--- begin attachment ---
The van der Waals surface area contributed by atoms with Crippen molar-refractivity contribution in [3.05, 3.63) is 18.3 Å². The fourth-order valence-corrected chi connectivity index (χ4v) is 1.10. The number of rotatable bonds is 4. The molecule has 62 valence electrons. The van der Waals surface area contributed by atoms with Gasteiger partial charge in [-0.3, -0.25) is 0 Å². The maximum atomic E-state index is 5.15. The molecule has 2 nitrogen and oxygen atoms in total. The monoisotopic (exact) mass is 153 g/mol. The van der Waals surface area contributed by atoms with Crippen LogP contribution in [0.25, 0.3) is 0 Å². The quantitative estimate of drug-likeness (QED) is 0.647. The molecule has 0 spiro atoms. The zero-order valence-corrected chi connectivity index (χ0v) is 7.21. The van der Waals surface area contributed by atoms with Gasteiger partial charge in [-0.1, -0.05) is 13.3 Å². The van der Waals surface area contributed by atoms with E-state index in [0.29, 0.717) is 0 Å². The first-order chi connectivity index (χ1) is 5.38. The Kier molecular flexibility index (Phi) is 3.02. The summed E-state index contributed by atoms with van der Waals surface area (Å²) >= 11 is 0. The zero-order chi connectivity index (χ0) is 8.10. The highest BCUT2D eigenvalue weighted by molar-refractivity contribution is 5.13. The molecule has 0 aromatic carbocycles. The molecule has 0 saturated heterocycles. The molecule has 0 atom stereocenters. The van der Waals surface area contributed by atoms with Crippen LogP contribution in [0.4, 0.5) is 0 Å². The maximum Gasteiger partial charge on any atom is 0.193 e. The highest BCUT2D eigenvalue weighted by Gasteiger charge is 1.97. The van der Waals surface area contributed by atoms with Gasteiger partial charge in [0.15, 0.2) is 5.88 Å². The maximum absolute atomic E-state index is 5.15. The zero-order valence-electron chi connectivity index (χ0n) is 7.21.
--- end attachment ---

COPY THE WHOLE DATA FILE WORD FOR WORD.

The van der Waals surface area contributed by atoms with Crippen molar-refractivity contribution in [3.05, 3.63) is 18.3 Å². The fourth-order valence-corrected chi connectivity index (χ4v) is 1.10. The number of rotatable bonds is 4. The molecule has 62 valence electrons. The van der Waals surface area contributed by atoms with Gasteiger partial charge in [-0.3, -0.25) is 0 Å². The maximum atomic E-state index is 5.15. The molecule has 2 nitrogen and oxygen atoms in total. The monoisotopic (exact) mass is 153 g/mol. The van der Waals surface area contributed by atoms with Crippen LogP contribution in [0.25, 0.3) is 0 Å². The quantitative estimate of drug-likeness (QED) is 0.647. The molecule has 0 spiro atoms. The zero-order valence-corrected chi connectivity index (χ0v) is 7.21. The van der Waals surface area contributed by atoms with Gasteiger partial charge in [-0.1, -0.05) is 13.3 Å². The van der Waals surface area contributed by atoms with E-state index in [0.29, 0.717) is 0 Å². The first-order chi connectivity index (χ1) is 5.38. The Kier molecular flexibility index (Phi) is 3.02. The summed E-state index contributed by atoms with van der Waals surface area (Å²) >= 11 is 0. The zero-order chi connectivity index (χ0) is 8.10. The highest BCUT2D eigenvalue weighted by molar-refractivity contribution is 5.13. The molecule has 0 aromatic carbocycles. The molecule has 0 saturated heterocycles. The molecule has 0 atom stereocenters. The van der Waals surface area contributed by atoms with Crippen LogP contribution in [0.4, 0.5) is 0 Å². The maximum Gasteiger partial charge on any atom is 0.193 e. The highest BCUT2D eigenvalue weighted by Gasteiger charge is 1.97. The van der Waals surface area contributed by atoms with Gasteiger partial charge in [0.15, 0.2) is 5.88 Å². The maximum absolute atomic E-state index is 5.15. The zero-order valence-electron chi connectivity index (χ0n) is 7.21.